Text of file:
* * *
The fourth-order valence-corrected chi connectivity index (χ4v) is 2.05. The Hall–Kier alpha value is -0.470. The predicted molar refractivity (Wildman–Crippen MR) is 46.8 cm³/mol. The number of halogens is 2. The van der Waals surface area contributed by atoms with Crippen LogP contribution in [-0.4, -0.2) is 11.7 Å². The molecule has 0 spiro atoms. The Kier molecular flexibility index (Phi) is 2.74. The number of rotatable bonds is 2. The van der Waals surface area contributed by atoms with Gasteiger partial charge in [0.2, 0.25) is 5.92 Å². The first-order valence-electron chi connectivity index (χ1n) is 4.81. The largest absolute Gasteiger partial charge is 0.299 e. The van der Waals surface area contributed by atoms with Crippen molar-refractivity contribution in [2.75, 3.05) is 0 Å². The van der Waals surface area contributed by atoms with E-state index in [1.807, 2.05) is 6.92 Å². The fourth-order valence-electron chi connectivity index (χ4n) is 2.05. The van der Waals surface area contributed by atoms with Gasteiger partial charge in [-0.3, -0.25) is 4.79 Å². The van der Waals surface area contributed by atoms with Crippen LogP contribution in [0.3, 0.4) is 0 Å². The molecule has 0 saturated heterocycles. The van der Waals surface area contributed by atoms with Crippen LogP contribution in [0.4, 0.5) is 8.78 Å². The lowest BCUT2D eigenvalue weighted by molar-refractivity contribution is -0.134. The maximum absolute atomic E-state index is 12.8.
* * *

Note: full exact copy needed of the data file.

The fourth-order valence-corrected chi connectivity index (χ4v) is 2.05. The Hall–Kier alpha value is -0.470. The predicted molar refractivity (Wildman–Crippen MR) is 46.8 cm³/mol. The number of halogens is 2. The van der Waals surface area contributed by atoms with Crippen LogP contribution in [-0.4, -0.2) is 11.7 Å². The molecule has 0 spiro atoms. The Kier molecular flexibility index (Phi) is 2.74. The number of rotatable bonds is 2. The van der Waals surface area contributed by atoms with Gasteiger partial charge in [0.2, 0.25) is 5.92 Å². The first-order valence-electron chi connectivity index (χ1n) is 4.81. The largest absolute Gasteiger partial charge is 0.299 e. The van der Waals surface area contributed by atoms with Crippen molar-refractivity contribution in [2.75, 3.05) is 0 Å². The van der Waals surface area contributed by atoms with E-state index in [1.807, 2.05) is 6.92 Å². The fourth-order valence-electron chi connectivity index (χ4n) is 2.05. The van der Waals surface area contributed by atoms with Gasteiger partial charge in [-0.3, -0.25) is 4.79 Å². The van der Waals surface area contributed by atoms with Crippen LogP contribution in [0.3, 0.4) is 0 Å². The molecule has 0 saturated heterocycles. The van der Waals surface area contributed by atoms with Crippen LogP contribution in [0.4, 0.5) is 8.78 Å². The lowest BCUT2D eigenvalue weighted by molar-refractivity contribution is -0.134. The maximum absolute atomic E-state index is 12.8.